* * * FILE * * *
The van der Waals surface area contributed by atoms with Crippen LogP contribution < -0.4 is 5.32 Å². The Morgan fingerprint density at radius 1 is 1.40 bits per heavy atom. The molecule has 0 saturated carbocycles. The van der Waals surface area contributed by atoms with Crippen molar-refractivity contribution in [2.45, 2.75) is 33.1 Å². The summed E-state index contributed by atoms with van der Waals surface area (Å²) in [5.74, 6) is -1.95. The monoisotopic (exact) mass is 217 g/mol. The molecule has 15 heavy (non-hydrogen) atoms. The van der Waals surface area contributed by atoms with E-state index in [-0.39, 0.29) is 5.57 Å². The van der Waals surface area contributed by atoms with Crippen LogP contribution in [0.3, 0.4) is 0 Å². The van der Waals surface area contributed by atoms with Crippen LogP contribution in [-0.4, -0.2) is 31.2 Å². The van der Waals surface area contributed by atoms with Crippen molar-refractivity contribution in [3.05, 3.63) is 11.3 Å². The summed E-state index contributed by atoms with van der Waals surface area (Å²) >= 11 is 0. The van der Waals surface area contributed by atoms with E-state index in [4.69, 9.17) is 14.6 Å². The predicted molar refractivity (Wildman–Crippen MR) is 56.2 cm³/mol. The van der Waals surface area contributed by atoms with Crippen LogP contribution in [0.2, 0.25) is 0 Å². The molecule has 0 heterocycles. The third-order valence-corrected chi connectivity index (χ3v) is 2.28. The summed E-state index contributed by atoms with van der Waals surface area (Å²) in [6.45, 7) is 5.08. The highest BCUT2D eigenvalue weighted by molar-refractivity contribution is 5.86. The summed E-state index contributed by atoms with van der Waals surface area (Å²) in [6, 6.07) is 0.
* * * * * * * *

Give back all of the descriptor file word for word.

The van der Waals surface area contributed by atoms with Crippen LogP contribution < -0.4 is 5.32 Å². The Morgan fingerprint density at radius 1 is 1.40 bits per heavy atom. The molecule has 0 saturated carbocycles. The van der Waals surface area contributed by atoms with Crippen molar-refractivity contribution in [2.45, 2.75) is 33.1 Å². The summed E-state index contributed by atoms with van der Waals surface area (Å²) in [5.74, 6) is -1.95. The monoisotopic (exact) mass is 217 g/mol. The molecule has 15 heavy (non-hydrogen) atoms. The van der Waals surface area contributed by atoms with E-state index in [-0.39, 0.29) is 5.57 Å². The van der Waals surface area contributed by atoms with Crippen LogP contribution in [0.3, 0.4) is 0 Å². The van der Waals surface area contributed by atoms with Crippen LogP contribution in [-0.4, -0.2) is 31.2 Å². The van der Waals surface area contributed by atoms with Crippen molar-refractivity contribution in [3.05, 3.63) is 11.3 Å². The summed E-state index contributed by atoms with van der Waals surface area (Å²) >= 11 is 0. The van der Waals surface area contributed by atoms with E-state index in [4.69, 9.17) is 14.6 Å². The predicted molar refractivity (Wildman–Crippen MR) is 56.2 cm³/mol. The van der Waals surface area contributed by atoms with Crippen LogP contribution in [0.2, 0.25) is 0 Å². The molecule has 0 heterocycles. The third-order valence-corrected chi connectivity index (χ3v) is 2.28. The summed E-state index contributed by atoms with van der Waals surface area (Å²) in [6.45, 7) is 5.08. The highest BCUT2D eigenvalue weighted by molar-refractivity contribution is 5.86. The summed E-state index contributed by atoms with van der Waals surface area (Å²) in [6, 6.07) is 0.